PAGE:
Architectural Garden Plants
- Sea holly has distinctive blue flowers.Ryan McVay/Photodisc/Getty Images
Architectural plants give your garden a dominant structure, which provides the focal point for the rest of your planting design. Size, unusual leaf shape and strong colors are among the characteristics gardeners look for when choosing an architectural plant. Gardeners also use architectural plants to complement physical features like gazebos, creeks and landscaped sitting areas.
- With its spiky gray-green leaves and blue thistlelike blooms, the sea holly creates a strong garden focal point. For maximum impact, choose one of the larger cultivars such as Eryngium yuccafolium, which can attain a height of 4 feet and produces blue blooms in July and August. Hardy to USDA zone 5, sea holly originates from Iran and the Caucasus and thrives best in full sun. Keep its soil moist for best results, although once established, it does have drought tolerance thanks to its deep taproot. The taproot makes sea holly difficult to move, so plan carefully before you choose a planting spot.
- The tall, woody stems and green foliage of bamboo, a type of grass, make it a strong choice as an architectural plant. The University of Maryland Cooperative Extension points out that there are two basic kinds of bamboo, spreading and clumping. It warns that spreading bamboo can be very invasive in domestic gardens and recommends creating a 3-foot-deep barrier around the plant. Clumping bamboo is much easier to control. Bamboo types come in a huge range of heights, from 12 inches to 60 feet, so choose one that will fit in with your garden. Bamboo grows happily in most soils, as long as they're not waterlogged, and most varieties favor full sun.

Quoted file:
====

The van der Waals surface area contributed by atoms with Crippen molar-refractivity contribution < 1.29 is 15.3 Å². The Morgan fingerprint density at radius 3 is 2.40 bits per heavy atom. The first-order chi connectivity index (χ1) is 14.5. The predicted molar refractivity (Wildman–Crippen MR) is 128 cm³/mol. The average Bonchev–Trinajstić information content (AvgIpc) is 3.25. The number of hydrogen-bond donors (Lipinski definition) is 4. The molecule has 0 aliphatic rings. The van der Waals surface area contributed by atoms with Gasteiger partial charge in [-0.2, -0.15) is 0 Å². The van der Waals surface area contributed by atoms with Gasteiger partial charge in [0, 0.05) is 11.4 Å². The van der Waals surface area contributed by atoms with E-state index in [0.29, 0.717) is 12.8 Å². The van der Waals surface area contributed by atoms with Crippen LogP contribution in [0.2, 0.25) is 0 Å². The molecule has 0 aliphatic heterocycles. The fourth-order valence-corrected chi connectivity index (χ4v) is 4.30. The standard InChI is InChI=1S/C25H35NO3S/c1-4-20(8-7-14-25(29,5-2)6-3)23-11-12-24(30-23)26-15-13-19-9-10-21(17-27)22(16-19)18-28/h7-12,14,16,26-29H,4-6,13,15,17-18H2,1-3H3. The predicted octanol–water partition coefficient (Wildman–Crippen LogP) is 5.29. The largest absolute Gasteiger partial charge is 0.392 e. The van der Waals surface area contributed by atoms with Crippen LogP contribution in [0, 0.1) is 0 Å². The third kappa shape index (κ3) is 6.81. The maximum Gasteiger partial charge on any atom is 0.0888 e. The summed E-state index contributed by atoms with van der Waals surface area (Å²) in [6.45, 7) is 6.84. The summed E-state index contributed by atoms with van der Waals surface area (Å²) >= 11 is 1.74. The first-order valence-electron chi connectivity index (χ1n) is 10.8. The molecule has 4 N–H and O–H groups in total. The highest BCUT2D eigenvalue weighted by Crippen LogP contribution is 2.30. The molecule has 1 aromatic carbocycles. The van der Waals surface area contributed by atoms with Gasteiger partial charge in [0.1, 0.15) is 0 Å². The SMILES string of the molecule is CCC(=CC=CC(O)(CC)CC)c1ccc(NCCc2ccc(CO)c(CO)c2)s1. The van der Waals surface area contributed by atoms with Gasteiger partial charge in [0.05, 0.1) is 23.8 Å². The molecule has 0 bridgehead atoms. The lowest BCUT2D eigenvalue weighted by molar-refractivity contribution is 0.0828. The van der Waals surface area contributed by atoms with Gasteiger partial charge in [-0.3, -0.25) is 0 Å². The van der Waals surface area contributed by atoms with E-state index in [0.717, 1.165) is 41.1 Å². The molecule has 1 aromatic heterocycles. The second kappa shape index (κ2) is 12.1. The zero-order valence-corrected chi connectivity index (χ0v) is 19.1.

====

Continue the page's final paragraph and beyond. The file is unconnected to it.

- The tree fern, which has the botanical name Dicksonia antarctica, is a great choice for a shady garden, since they thrive with little sunlight. Specimens can grow to a height of 50 feet, although this takes decades, as they only grow about 1 inch each year. Tree ferns feature a thick, fibrous trunk topped by fern fronds up to 6 feet long, which make for an eye-catching and exotic garden feature. Fern trees need a damp environment; make sure neither the trunk nor the crown dry out. The fern tree survives all but the hardest frosts. Even so, it is wise in colder regions to give it winter protection by stuffing the crown with straw and wrapping the trunk in plastic sheeting.